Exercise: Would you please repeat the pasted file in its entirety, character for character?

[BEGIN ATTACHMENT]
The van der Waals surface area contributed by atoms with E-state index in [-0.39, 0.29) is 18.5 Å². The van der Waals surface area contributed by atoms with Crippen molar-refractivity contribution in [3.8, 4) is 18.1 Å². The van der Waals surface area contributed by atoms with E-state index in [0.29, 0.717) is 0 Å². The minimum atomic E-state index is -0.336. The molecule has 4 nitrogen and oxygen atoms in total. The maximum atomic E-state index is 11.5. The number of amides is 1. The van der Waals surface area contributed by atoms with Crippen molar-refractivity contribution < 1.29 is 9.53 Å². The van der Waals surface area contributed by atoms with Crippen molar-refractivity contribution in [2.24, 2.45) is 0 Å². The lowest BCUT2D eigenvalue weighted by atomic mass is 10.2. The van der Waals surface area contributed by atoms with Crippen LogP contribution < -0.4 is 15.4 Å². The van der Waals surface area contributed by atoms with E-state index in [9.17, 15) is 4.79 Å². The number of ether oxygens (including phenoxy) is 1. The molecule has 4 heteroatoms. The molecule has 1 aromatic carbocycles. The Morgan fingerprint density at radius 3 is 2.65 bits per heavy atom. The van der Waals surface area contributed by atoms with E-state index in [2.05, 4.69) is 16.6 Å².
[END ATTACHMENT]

The van der Waals surface area contributed by atoms with E-state index in [-0.39, 0.29) is 18.5 Å². The van der Waals surface area contributed by atoms with Crippen molar-refractivity contribution in [3.8, 4) is 18.1 Å². The van der Waals surface area contributed by atoms with E-state index in [0.29, 0.717) is 0 Å². The minimum atomic E-state index is -0.336. The molecule has 4 nitrogen and oxygen atoms in total. The maximum atomic E-state index is 11.5. The number of amides is 1. The van der Waals surface area contributed by atoms with Crippen molar-refractivity contribution < 1.29 is 9.53 Å². The van der Waals surface area contributed by atoms with Crippen molar-refractivity contribution in [2.24, 2.45) is 0 Å². The lowest BCUT2D eigenvalue weighted by atomic mass is 10.2. The van der Waals surface area contributed by atoms with Crippen LogP contribution < -0.4 is 15.4 Å². The van der Waals surface area contributed by atoms with E-state index in [9.17, 15) is 4.79 Å². The number of ether oxygens (including phenoxy) is 1. The molecule has 4 heteroatoms. The molecule has 1 aromatic carbocycles. The Morgan fingerprint density at radius 3 is 2.65 bits per heavy atom. The van der Waals surface area contributed by atoms with E-state index in [2.05, 4.69) is 16.6 Å².